John L. Foley

Document Type

Thesis - University Access Only

Award Date


Degree Name

Master of Science (MS)

Department / School

Biology and Microbiology


Non-point source pollution is a major form of landscape disturbance to surf ace water bodies in agricultural watersheds of the Northern Plains. The objectives of this study were to ( 1) define areas of high disturbance potential for non-point source pollution to a prairie lake using a geographic information system and (2) assess differences in invertebrate community structure between disturbance prone and not prone sites around the perimeter of the basin. Parameters from the Revised Universal Soil Loss Equation and site assessments of land-use were utilized to classify disturbance potential of 36 sites around the perimeter of Oak Lake, Brookings County, SD. Littoral zone benthic macroinvertebrate samples were collected from each site during summer and autumn of 1994. Five of eight invertebrate biomonitoring metrics displayed patterns consistent with expectations in disturbed ecosystems. Community similarity was highest among sites belonging to a similar class. Chirononini and Oligochaeta were prevalent at sites prone to disturbance while Chironomini, Tanytarsini, Ephemeroptera and Trichoptera dominated community structure at sites not prone to disturbance. Macroinvertebrate Community Index and Ephemeroptera Trichoptera Index scores suggested a prevalence of pollution tolerant tax:a at prone sites and intolerant tax.a at sites not prone to non-point source disturbance. Of measured water quality attributes, specific conductance was found to be positively correlated with community indicators of pollution tolerance at all sites. Results of this study suggest that macroinvertebrate biomonitoring metrics may be used to identify non-point source disturbances to prairie lakes. Geographic information system technology may be linked with biomonitoring efforts to identify critical areas for monitoring and management efforts. Development of ecological expertise, estimates of natural variability in aquatic communities and long-term monitoring are recommended for implementation of these methods by water resource managers.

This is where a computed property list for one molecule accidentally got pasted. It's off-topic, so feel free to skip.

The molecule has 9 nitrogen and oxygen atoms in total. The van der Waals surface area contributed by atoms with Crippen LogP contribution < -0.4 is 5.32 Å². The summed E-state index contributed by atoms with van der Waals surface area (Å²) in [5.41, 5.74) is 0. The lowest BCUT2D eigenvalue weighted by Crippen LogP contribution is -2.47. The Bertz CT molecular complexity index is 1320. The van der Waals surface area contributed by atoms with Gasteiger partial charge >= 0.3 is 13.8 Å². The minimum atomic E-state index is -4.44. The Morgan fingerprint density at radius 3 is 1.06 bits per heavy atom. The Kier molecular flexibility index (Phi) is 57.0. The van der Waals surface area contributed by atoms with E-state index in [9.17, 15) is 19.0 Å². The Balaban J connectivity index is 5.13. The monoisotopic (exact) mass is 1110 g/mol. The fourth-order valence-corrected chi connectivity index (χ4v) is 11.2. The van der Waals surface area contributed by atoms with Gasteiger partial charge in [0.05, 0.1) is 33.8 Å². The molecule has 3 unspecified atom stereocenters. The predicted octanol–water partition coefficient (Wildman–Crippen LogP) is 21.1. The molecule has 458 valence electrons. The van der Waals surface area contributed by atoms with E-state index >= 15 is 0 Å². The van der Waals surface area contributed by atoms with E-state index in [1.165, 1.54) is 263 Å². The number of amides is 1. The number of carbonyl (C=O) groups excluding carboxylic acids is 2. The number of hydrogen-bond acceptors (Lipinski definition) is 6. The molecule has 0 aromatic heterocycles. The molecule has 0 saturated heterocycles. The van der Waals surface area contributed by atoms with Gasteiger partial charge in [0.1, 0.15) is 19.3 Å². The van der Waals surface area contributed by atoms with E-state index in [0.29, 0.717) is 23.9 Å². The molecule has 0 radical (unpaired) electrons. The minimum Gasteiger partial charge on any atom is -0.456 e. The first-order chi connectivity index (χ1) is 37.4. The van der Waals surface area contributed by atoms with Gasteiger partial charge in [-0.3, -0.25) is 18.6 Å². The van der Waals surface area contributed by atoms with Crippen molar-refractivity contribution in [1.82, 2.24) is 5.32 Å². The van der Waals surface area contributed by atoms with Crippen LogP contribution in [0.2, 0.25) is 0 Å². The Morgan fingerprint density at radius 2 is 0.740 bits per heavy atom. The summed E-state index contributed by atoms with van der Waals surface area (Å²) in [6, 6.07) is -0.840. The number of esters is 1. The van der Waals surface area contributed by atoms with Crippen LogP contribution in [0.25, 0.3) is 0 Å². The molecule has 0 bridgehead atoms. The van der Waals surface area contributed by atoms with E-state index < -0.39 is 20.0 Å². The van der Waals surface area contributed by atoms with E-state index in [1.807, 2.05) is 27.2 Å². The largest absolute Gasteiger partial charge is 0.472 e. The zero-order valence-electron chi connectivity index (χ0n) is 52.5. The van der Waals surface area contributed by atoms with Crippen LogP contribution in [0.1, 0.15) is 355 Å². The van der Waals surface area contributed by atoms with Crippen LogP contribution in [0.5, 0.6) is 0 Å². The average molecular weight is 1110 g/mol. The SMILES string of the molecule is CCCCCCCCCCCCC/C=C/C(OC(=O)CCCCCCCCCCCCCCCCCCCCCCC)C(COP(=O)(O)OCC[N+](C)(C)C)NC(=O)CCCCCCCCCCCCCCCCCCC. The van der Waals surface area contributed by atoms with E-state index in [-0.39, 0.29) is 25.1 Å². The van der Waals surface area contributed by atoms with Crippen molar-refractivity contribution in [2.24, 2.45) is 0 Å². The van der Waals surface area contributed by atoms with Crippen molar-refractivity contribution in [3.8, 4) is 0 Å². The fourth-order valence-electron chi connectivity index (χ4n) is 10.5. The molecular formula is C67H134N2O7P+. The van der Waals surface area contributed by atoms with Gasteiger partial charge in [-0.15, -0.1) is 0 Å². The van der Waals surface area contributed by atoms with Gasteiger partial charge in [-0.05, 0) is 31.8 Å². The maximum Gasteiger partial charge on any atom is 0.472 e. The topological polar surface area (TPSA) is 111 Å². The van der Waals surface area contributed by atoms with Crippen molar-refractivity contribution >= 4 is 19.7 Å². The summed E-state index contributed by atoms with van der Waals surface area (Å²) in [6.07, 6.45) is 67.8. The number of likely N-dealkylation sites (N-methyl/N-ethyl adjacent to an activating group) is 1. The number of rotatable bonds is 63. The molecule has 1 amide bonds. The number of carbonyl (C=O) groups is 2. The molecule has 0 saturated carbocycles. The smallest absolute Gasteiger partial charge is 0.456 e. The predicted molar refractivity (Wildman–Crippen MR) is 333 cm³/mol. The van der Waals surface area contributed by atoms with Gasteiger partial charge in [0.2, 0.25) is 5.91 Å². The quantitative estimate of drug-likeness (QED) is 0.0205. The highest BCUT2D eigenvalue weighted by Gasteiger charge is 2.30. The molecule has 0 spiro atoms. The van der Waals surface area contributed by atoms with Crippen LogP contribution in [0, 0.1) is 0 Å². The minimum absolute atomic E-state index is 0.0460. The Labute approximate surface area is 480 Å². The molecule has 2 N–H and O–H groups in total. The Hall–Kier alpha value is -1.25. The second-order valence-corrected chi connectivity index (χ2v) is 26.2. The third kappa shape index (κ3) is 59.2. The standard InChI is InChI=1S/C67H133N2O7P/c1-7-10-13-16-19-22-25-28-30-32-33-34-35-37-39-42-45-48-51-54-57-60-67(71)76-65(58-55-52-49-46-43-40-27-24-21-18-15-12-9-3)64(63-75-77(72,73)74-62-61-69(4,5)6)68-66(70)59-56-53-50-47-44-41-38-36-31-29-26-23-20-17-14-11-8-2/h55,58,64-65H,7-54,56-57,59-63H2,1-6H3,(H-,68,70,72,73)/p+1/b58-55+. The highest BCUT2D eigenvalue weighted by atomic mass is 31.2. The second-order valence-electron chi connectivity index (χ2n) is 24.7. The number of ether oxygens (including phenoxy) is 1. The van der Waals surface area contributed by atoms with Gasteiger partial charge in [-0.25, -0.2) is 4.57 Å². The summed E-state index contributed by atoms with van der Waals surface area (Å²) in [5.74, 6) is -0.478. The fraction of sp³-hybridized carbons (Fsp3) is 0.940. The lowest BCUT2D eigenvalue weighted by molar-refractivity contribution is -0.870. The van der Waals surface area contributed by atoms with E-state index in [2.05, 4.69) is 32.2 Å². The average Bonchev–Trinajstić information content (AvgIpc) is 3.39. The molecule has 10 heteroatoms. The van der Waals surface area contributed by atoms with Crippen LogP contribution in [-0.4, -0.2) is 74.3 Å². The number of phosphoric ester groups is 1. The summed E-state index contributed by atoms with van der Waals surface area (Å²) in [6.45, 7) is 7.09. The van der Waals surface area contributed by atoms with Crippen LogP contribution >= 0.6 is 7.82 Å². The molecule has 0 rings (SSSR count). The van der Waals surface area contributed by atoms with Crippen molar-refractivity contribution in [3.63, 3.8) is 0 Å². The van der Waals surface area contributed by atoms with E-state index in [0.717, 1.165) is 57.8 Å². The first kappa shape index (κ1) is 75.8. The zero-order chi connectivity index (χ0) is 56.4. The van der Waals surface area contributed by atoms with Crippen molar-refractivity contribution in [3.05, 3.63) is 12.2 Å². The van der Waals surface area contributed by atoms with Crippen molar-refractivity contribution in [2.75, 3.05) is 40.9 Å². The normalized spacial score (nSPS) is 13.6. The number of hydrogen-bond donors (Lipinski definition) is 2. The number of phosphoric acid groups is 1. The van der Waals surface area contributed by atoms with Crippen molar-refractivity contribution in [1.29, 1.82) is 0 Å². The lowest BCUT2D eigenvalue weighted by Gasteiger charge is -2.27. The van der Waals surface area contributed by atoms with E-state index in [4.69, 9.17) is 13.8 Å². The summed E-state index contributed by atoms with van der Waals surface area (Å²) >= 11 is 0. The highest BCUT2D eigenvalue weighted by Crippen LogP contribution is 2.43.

Library of Congress Subject Headings

Nonpoint source pollution -- South Dakota -- Oak Lake

Biological monitoring -- South Dakota -- Oak Lake

Landscape assessment -- South Dakota -- Oak Lake



Number of Pages



South Dakota State University